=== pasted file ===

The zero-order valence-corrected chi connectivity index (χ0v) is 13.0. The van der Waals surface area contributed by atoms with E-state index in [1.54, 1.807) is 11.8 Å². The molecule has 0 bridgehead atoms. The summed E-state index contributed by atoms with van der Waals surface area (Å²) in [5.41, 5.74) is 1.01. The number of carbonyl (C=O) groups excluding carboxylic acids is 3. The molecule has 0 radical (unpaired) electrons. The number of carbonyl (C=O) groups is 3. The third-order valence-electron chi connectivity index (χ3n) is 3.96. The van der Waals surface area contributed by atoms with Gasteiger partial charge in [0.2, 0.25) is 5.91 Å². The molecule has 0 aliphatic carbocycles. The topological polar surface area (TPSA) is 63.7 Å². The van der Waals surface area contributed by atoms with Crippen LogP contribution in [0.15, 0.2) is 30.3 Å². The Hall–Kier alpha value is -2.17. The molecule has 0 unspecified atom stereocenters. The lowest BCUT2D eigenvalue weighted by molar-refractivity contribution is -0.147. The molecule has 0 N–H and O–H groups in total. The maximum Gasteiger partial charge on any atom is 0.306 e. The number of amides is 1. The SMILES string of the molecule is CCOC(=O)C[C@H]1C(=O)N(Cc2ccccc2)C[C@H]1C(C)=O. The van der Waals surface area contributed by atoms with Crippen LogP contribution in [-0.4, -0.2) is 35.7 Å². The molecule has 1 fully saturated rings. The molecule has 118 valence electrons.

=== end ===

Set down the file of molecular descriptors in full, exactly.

The zero-order valence-corrected chi connectivity index (χ0v) is 13.0. The van der Waals surface area contributed by atoms with E-state index in [1.54, 1.807) is 11.8 Å². The molecule has 0 bridgehead atoms. The summed E-state index contributed by atoms with van der Waals surface area (Å²) in [5.41, 5.74) is 1.01. The number of carbonyl (C=O) groups excluding carboxylic acids is 3. The molecule has 0 radical (unpaired) electrons. The number of carbonyl (C=O) groups is 3. The third-order valence-electron chi connectivity index (χ3n) is 3.96. The van der Waals surface area contributed by atoms with Gasteiger partial charge in [0.2, 0.25) is 5.91 Å². The molecule has 0 aliphatic carbocycles. The topological polar surface area (TPSA) is 63.7 Å². The van der Waals surface area contributed by atoms with Crippen LogP contribution in [0.15, 0.2) is 30.3 Å². The Hall–Kier alpha value is -2.17. The molecule has 0 unspecified atom stereocenters. The lowest BCUT2D eigenvalue weighted by molar-refractivity contribution is -0.147. The molecule has 0 N–H and O–H groups in total. The maximum Gasteiger partial charge on any atom is 0.306 e. The number of amides is 1. The SMILES string of the molecule is CCOC(=O)C[C@H]1C(=O)N(Cc2ccccc2)C[C@H]1C(C)=O. The van der Waals surface area contributed by atoms with Crippen LogP contribution in [-0.4, -0.2) is 35.7 Å². The molecule has 1 fully saturated rings. The molecule has 118 valence electrons.